New York Times columnist seeks scientists’ views on irreproducibility
Science and the Media:
- Democrats call for information from seven climate testifiers’ universities
- Wall Street Journal: Taxpayers grossly oversubsidize Elon Musk’s electric cars
- Do all possible Republican presidential candidates really deny evolution?
- Court ruling: Journalists must not treat a scientist as “unavoidable road kill on the highway of public controversy”
- Nature pushes science-inspired openness in Saudi Arabia—but gently
John P. A. Ioannidis’s 2005 PLOS Medicine paper “Why most published research findings are false” continues to resound. On 31 January, for example, the President’s Council of Advisors on Science and Technology examined the issue, often called irreproducibility. Nature maintains a special archive on it.
Now New York Times science columnist George Johnson is asking scientists to comment. He observes that “physical science—everything from geology and climatology to cosmology and particle physics” has not “received the same kind of scrutiny” as other fields. He wonders whether irreproducibility is less common in physical science.
The introduction to Nature’s archive begins without excluding physical science: “No research paper can ever be considered to be the final word, and the replication and corroboration of research results is key to the scientific process.” But the second sentence narrows the focus to the life sciences: “In studying complex entities, especially animals and human beings, the complexity of the system and of the techniques can all too easily lead to results that seem robust in the lab, and valid to editors and referees of journals, but which do not stand the test of further studies.”
Nature’s 24 April 2013 editorial “Announcement: Reducing our irreproducibility” employed that narrowed focus in promising, “From next month, Nature and the Nature research journals will introduce editorial measures to address the problem by improving the consistency and quality of reporting in life-sciences articles.” The promised measures included increased attention to experimental methods, provision of unlimited space for descriptions of methods and of experimental design, encouragement of the posting of data, and additional rigor in assessing statistical practices.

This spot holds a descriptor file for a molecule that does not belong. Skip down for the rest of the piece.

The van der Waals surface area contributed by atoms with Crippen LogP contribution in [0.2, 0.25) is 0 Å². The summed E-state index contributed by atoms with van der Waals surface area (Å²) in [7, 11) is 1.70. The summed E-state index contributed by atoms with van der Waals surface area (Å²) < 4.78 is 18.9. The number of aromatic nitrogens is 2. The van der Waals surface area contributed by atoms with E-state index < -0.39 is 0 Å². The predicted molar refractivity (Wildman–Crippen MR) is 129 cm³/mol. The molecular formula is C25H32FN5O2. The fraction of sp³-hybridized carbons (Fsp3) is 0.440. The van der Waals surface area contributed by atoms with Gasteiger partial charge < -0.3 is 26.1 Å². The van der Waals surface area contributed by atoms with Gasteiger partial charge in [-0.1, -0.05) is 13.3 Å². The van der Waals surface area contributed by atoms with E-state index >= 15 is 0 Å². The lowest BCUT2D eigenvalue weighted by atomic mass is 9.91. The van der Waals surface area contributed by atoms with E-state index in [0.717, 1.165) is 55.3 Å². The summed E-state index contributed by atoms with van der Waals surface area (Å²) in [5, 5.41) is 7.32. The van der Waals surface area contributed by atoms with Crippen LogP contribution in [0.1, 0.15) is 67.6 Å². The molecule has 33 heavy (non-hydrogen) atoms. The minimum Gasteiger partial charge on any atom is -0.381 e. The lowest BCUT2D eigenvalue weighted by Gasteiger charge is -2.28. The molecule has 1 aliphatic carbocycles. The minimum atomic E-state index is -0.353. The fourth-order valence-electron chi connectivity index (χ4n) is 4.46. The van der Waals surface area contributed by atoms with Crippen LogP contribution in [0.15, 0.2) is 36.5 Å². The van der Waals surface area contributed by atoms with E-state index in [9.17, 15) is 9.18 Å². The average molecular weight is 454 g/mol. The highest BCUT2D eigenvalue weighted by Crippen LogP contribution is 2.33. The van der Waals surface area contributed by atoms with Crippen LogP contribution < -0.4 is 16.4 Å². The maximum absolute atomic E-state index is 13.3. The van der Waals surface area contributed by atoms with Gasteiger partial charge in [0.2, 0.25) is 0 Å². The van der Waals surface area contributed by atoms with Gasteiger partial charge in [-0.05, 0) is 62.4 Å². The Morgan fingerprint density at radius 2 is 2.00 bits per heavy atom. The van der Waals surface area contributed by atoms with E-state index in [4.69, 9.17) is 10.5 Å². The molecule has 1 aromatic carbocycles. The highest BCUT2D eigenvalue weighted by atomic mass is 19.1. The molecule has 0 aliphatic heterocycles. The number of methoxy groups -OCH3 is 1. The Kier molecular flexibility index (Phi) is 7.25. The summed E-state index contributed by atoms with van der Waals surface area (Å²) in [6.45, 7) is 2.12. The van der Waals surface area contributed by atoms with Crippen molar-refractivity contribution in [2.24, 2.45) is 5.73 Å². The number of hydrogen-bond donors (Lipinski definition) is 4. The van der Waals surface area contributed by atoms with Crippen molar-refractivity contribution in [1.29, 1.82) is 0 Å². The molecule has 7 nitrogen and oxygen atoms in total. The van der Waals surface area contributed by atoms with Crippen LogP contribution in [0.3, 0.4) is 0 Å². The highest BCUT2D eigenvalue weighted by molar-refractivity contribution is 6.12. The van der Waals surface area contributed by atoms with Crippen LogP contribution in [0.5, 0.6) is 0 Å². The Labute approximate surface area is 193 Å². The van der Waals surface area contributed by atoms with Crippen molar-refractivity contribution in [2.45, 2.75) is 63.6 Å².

So what about the physical sciences in all of this? Johnson discussed that with Ioannidis, who holds several professorial titles at the Stanford University School of Medicine.
“Physical sciences have a stronger tradition of some solid practices that improve reproducibility,” [Ioannidis said] in an email. Collaborative research, for example, is customary in physics, including large consortiums of experimenters like the teams that announced the discovery of the Higgs particle. “This certainly increases the transparency, reliability and cross-checking of proposed research findings,” he wrote.
He also mentioned more stringent statistical standards in particle physics—like the five sigma measure I mentioned in my second column—as well as sociological factors: “There seems to be a higher community standard for ‘shaming’ reputations if people step out and make claims that are subsequently refuted.” Cold fusion was a notorious example. He also saw less of an aversion to publishing negative experimental results—that is, failed replications.
Another factor...is how constrained a field is in generating plausible hypotheses to test. Almost anything might be suspected of causing cancer, but physicists are unlikely to propose conjectures that violate quantum mechanics or general relativity.
Johnson ended the column by asking scientists to comment:
Dr. Ioannidis said he was struck by an “arrogant dismissal” by some physical scientists of the suggestion that their field might be anything less than pristine. We won’t really know, he said, unless there are empirical studies like the recent ones in medical science.
“I have no doubt that false positives occur in all of these fields,” he concluded, “and occasionally they may be a major problem.”
I’ll be looking further into this matter for a future column and would welcome comments from scientists about the situation in their own domain.
Johnson can be contacted via his page at the Times.
Steven T. Corneliussen, a media analyst for the American Institute of Physics, monitors three national newspapers, the weeklies Nature and Science, and occasionally other publications. He has published op-eds in the Washington Post and other newspapers, has written for NASA's history program, and is a science writer at a particle-accelerator laboratory.